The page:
Thanks to the advent of Zoom pub quizzes, I hear most of my music nowadays in ten-second snippets, tiny baited hooks for the fish who work in my brain’s sound archives.
On Thursday 12th March, Cat Empire played at Shepherd’s Bush Empire in London. I didn’t know it at the time, but it was to be my last gig before live events were dropped from social calendars en masse. There’s nothing quite like the sound of an excited crowd, and waiting for the show to start, certain words and phrases rose to the surface like driftwood at the foot of a waterfall.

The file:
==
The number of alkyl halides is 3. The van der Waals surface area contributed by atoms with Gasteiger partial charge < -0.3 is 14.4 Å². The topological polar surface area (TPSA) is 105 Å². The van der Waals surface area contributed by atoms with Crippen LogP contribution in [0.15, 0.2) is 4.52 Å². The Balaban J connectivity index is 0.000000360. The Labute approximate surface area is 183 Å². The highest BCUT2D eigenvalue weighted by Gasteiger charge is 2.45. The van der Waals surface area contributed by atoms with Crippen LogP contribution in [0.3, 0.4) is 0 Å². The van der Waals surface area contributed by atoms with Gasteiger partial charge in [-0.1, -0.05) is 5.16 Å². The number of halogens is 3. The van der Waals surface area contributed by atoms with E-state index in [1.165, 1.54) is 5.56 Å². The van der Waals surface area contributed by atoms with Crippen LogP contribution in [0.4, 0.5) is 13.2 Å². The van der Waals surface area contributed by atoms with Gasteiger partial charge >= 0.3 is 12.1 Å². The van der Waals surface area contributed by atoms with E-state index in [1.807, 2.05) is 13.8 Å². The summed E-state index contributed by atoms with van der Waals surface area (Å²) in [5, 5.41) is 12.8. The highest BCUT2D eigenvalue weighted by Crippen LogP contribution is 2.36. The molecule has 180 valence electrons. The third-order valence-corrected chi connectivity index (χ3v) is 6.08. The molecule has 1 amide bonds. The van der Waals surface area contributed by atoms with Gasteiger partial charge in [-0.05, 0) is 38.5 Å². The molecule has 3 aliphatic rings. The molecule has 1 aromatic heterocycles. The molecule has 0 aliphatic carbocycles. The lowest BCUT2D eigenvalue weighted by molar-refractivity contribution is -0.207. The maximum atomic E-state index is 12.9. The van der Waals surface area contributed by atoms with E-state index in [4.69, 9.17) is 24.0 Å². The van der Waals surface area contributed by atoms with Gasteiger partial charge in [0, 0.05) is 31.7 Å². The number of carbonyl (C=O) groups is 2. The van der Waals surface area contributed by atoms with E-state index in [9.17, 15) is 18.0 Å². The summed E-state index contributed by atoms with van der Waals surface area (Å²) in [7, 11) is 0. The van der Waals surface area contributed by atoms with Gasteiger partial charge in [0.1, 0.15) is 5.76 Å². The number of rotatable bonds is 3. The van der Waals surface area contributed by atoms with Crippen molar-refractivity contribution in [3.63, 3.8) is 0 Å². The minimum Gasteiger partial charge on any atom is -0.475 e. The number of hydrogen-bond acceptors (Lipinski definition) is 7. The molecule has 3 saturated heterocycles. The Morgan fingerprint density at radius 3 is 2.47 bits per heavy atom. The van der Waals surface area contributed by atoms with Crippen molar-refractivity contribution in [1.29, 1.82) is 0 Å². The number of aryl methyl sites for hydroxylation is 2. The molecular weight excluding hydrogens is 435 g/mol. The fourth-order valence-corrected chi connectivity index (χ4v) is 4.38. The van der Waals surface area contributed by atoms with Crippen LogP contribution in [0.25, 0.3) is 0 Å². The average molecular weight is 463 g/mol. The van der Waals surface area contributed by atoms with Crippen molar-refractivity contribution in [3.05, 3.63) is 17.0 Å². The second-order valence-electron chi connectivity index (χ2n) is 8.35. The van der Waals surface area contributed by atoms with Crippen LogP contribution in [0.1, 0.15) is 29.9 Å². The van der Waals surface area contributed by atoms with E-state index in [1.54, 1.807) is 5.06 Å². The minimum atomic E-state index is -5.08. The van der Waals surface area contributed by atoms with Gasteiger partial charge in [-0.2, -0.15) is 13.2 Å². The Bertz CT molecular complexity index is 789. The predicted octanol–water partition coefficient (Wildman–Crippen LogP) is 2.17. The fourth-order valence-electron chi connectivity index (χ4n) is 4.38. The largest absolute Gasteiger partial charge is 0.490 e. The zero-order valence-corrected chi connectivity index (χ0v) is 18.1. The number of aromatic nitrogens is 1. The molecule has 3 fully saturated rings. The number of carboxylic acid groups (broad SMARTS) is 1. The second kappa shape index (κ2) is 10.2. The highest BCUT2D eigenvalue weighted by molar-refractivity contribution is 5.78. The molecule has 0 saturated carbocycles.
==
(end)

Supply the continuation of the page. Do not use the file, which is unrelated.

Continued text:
“An ice-cream wept on the steps of the church.”
Head hunched over desk, hand cramping, my pen decides where it’ll go next. I start writing with no direction and build a map as I go. I’ll know when I’ve got to where I need to be, if I’m lucky, but not how I’ve got there.
There’s nothing to see, just like there wasn’t really much to see when the band were playing, or when the poet was performing. But there is something. Perhaps if we had other senses we wouldn’t dismiss all that is unquantifiable.